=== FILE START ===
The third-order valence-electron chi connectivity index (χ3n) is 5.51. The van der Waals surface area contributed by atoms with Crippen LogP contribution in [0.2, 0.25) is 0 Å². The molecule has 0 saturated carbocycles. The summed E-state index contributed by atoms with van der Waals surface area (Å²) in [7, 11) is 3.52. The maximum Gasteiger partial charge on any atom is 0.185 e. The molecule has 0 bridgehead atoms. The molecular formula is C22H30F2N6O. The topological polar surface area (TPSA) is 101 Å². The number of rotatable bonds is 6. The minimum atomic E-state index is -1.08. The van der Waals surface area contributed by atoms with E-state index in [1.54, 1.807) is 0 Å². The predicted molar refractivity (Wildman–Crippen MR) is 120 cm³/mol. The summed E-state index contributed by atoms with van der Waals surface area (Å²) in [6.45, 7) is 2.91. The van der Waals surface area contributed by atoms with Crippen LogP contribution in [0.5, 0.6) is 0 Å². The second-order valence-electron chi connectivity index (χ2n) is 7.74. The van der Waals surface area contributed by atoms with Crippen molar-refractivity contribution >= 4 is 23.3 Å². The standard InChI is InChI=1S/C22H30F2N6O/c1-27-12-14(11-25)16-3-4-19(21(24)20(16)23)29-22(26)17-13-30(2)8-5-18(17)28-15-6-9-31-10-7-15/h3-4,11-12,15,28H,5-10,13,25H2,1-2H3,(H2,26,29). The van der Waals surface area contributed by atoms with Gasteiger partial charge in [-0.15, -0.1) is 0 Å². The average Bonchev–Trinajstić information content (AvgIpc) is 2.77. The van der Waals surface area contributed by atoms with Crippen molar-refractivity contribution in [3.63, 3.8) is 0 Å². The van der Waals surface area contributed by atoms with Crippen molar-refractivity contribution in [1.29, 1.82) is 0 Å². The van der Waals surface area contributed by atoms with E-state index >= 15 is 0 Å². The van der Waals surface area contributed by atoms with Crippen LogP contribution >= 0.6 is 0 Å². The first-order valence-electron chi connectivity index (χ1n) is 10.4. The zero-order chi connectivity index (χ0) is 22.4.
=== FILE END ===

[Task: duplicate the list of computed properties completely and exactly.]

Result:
The third-order valence-electron chi connectivity index (χ3n) is 5.51. The van der Waals surface area contributed by atoms with Crippen LogP contribution in [0.2, 0.25) is 0 Å². The molecule has 0 saturated carbocycles. The summed E-state index contributed by atoms with van der Waals surface area (Å²) in [7, 11) is 3.52. The maximum Gasteiger partial charge on any atom is 0.185 e. The molecule has 0 bridgehead atoms. The molecular formula is C22H30F2N6O. The topological polar surface area (TPSA) is 101 Å². The number of rotatable bonds is 6. The minimum atomic E-state index is -1.08. The van der Waals surface area contributed by atoms with E-state index in [1.54, 1.807) is 0 Å². The predicted molar refractivity (Wildman–Crippen MR) is 120 cm³/mol. The summed E-state index contributed by atoms with van der Waals surface area (Å²) in [6.45, 7) is 2.91. The van der Waals surface area contributed by atoms with Crippen LogP contribution in [0.5, 0.6) is 0 Å². The second-order valence-electron chi connectivity index (χ2n) is 7.74. The van der Waals surface area contributed by atoms with Crippen molar-refractivity contribution >= 4 is 23.3 Å². The standard InChI is InChI=1S/C22H30F2N6O/c1-27-12-14(11-25)16-3-4-19(21(24)20(16)23)29-22(26)17-13-30(2)8-5-18(17)28-15-6-9-31-10-7-15/h3-4,11-12,15,28H,5-10,13,25H2,1-2H3,(H2,26,29). The van der Waals surface area contributed by atoms with Gasteiger partial charge in [-0.15, -0.1) is 0 Å². The average Bonchev–Trinajstić information content (AvgIpc) is 2.77. The van der Waals surface area contributed by atoms with Crippen molar-refractivity contribution in [3.63, 3.8) is 0 Å². The van der Waals surface area contributed by atoms with Crippen molar-refractivity contribution in [1.29, 1.82) is 0 Å². The van der Waals surface area contributed by atoms with E-state index >= 15 is 0 Å². The van der Waals surface area contributed by atoms with Crippen LogP contribution >= 0.6 is 0 Å². The first-order valence-electron chi connectivity index (χ1n) is 10.4. The zero-order chi connectivity index (χ0) is 22.4.